From: Thorsten Ottosen (nesotto_at_[hidden])
Date: 2005-04-27 15:48:11
"David Abrahams" <dave_at_[hidden]> wrote in message
| "Thorsten Ottosen" <nesotto_at_[hidden]> writes:
| > "David Abrahams" <dave_at_[hidden]> wrote in message
| > news:uacnkw0cr.fsf_at_boost-consulting.com...
| > | "Thorsten Ottosen" <nesotto_at_[hidden]> writes:
| > | > | Controversialness is in the eye of the beholder, and regardless,
| > | > | Peter's right: by convention, the burden of proof lies with the
| > | > | claimant.
| > | > I disagree.
| > | Then I will accept the burden of proof for my claim:
| > | http://en.wikipedia.org/wiki/Burden_of_proof#Other_uses
| > | http://www.nizkor.org/features/fallacies/burden-of-proof.html
| > I don't see how that changes anything.
| Wow, you're tough. What sort of evidence would you accept as proof
| that by convention, the burden of proof lies with the claimant?
as some of your links says in the text, it is sometimes hard to agree who
has the burden of proof.
in this case I don't see that you are a claimant if you want to disallow
copying anymore than
if you would allow copying.
| > | > Pick up you're favourite book on OO and on STL and see if the
| > | > programming techniques look alike.
| > |
| > | That's a very parsimonious explanation. It would be nice if you'd
| > | try to make it a bit clearer in the context of the question of
| > | duplicating objects, and show how it justifies a choice to prohibit
| > | ptr_containers from acting like proper values.
| > the first reason must be its damn expensive without move-semantics.
| I don't see how move semantics affects the cost of copying. When you
| have to copy, you have to copy.
current containers will make temporary copies when moving
| Anyway copying std::vector<std::string> is similarly expensive to
| copying ptr_container<whatever>. I don't see what's wrong with that.
| > the second reason is that value-based and OO programming are different
| > and are best kept seperate; there are different idioms, different
| > parts of the langauge is being used.
| That's a very paternalistic approach to library design, and rather
| unprecedented. Normally the only reason to make functionality that
| you're implementing anyway hard to access is that it introduces
| potential correctness problems, e.g. undefined behavior. Efficiency
| considerations are usually only used when deciding whether or not to
| provide functionality at all. for example, that's why we don't have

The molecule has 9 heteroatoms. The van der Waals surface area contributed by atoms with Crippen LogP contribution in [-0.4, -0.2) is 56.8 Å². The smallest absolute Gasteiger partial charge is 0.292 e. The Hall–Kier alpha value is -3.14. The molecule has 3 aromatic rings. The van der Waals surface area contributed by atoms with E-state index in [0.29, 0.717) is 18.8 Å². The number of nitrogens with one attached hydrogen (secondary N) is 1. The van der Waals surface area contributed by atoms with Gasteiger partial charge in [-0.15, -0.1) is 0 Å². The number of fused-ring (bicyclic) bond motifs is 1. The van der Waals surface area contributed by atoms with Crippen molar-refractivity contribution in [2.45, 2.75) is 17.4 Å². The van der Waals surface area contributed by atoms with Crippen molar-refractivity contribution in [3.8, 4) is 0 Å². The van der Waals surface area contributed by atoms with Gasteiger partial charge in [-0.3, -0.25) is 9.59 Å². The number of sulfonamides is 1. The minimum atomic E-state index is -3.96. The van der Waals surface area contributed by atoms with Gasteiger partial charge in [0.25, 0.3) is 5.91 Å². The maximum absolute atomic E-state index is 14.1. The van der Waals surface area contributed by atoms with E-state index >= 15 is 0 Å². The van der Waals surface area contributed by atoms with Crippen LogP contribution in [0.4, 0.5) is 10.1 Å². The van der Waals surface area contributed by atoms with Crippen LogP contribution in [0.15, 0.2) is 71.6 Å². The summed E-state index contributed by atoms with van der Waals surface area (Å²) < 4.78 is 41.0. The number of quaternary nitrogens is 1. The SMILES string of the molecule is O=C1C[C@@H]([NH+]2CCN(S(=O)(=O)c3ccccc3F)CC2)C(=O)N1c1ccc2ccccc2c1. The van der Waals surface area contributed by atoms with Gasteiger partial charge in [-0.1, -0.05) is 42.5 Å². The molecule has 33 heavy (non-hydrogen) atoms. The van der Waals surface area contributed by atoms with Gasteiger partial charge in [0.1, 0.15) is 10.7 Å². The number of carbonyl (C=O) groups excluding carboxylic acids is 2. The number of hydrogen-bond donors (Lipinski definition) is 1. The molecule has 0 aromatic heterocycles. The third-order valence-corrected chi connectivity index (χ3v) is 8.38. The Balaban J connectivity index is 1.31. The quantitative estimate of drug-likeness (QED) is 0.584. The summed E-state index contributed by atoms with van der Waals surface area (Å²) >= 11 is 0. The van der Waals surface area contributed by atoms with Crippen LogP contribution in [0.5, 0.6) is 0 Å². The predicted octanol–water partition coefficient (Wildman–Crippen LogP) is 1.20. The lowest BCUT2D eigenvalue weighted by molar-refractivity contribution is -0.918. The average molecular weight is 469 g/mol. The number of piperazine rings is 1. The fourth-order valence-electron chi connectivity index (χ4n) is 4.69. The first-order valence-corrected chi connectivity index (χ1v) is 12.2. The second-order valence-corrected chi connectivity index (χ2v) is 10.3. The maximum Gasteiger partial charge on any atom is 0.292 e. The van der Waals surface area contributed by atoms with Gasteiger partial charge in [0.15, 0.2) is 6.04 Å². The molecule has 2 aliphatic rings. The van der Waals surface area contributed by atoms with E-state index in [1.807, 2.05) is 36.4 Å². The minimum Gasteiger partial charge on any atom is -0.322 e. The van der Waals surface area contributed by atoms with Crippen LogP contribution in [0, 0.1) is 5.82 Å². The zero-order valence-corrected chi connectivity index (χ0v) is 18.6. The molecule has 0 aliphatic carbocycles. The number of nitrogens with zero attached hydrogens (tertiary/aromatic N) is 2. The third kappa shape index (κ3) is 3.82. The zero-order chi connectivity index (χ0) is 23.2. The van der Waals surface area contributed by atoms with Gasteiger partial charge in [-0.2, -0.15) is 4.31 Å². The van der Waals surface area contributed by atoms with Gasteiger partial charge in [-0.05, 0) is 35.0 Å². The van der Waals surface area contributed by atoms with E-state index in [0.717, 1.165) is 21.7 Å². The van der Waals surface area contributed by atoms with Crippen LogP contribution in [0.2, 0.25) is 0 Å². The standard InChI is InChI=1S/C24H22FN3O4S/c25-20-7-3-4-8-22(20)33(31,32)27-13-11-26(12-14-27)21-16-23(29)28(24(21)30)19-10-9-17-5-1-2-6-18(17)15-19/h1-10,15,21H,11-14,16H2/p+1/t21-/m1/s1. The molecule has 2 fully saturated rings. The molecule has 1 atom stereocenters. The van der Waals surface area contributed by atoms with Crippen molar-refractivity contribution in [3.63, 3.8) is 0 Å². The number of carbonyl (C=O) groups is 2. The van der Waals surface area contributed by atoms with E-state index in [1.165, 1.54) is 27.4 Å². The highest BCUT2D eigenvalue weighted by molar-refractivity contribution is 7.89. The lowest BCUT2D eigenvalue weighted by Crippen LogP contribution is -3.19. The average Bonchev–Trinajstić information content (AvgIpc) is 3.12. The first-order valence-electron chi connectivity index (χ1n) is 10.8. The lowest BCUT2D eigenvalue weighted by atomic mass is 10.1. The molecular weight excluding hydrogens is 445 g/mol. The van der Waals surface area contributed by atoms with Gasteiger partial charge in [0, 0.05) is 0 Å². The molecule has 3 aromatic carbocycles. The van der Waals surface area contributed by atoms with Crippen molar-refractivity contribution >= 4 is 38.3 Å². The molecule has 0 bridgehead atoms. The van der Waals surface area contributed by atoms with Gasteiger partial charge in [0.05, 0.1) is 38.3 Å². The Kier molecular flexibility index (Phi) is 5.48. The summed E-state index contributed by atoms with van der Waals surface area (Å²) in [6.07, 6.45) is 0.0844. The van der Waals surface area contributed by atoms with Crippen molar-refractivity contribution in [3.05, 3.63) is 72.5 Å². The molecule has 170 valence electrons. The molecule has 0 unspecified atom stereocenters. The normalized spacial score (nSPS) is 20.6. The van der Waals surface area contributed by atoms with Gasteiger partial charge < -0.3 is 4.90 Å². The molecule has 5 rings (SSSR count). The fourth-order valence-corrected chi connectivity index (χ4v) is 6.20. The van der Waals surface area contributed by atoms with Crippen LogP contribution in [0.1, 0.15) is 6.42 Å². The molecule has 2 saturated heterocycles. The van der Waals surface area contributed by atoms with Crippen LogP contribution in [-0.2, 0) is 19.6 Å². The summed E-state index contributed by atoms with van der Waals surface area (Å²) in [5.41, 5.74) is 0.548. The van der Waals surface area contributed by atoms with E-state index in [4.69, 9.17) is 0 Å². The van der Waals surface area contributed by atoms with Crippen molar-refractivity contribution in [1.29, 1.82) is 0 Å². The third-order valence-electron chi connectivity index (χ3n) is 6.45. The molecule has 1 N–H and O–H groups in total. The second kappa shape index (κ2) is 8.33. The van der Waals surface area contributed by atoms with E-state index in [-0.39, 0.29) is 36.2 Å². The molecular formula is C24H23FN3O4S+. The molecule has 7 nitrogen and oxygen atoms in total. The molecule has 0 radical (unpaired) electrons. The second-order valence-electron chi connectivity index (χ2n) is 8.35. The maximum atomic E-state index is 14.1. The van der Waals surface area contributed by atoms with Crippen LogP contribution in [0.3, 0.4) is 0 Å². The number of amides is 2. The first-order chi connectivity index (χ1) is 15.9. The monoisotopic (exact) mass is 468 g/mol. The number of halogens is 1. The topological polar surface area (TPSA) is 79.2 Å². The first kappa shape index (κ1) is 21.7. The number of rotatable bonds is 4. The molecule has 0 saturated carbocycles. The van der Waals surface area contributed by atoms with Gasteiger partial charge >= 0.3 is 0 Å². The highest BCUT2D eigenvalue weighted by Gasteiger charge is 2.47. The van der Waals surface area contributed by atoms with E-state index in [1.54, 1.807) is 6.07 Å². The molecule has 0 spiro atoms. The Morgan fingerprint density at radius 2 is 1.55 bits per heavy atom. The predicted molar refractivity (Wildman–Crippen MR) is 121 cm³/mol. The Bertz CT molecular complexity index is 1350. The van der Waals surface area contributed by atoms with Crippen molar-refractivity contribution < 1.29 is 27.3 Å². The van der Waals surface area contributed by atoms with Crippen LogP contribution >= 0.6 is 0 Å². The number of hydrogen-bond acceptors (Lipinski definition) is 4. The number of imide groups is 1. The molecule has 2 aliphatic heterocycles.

| Is there any amount of feedback from potential users that would
| impress you?
sure, but how many of these people participated in the review?
| So far a number of people in this thread have noted that
| the interface seems unduly restrictive. Have you heard from anyone
| who said "thank you, Thorsten, for preventing me from unintentionally
| doing something expensive?" Can you imagine it hapenning?
not those exact words, but I've heard people say they agree on the design.
I personally don't consider the "expensive copying" argument the most
| For my
| part, this design detail and the associated response to feedback would
| prevent me from using the library altogether. I'd rather roll my own,
| should I need such a thing.
well, its quite easy to derive from one of the classes and
add copy operations.
| > copying is not that common an operation in OO programming;
| Maybe, but when you need it, you need it.
so you just clone() the container.
you might look at scoped_ptr<T> too. We could have made that do deep-copy too,
but we didn't.
Sometimes not copying by default is just better; C++ copies too much by
default; that's why we're looking at "explicit class".
| > it is in value-based programming etc etc.
| > there has to be one default (with good and bad sides); I've chosen
| > the default that I feel, based on experience, fits the goal of the
| > library best; that decision was to make sure the programmer only
| > made copies when he really wanted to.
| As far as I can tell, it also prohibits him from making copies when he
| really wants to.
it doesn't prohibit copying, it prohibits copies by use of copy-construction
but yes, its a tradeoff.
| There is no way to make a copy as part of an
| agreggate unless you control that agreggate's definition.
yes, you can't use make_pair() for example.
| There is no
| way to stick a ptr_container in another container... etc.
correct, you have to use another pointer container.
Boost list run by bdawes at acm.org, gregod at cs.rpi.edu, cpdaniel at pacbell.net, john at johnmaddock.co.uk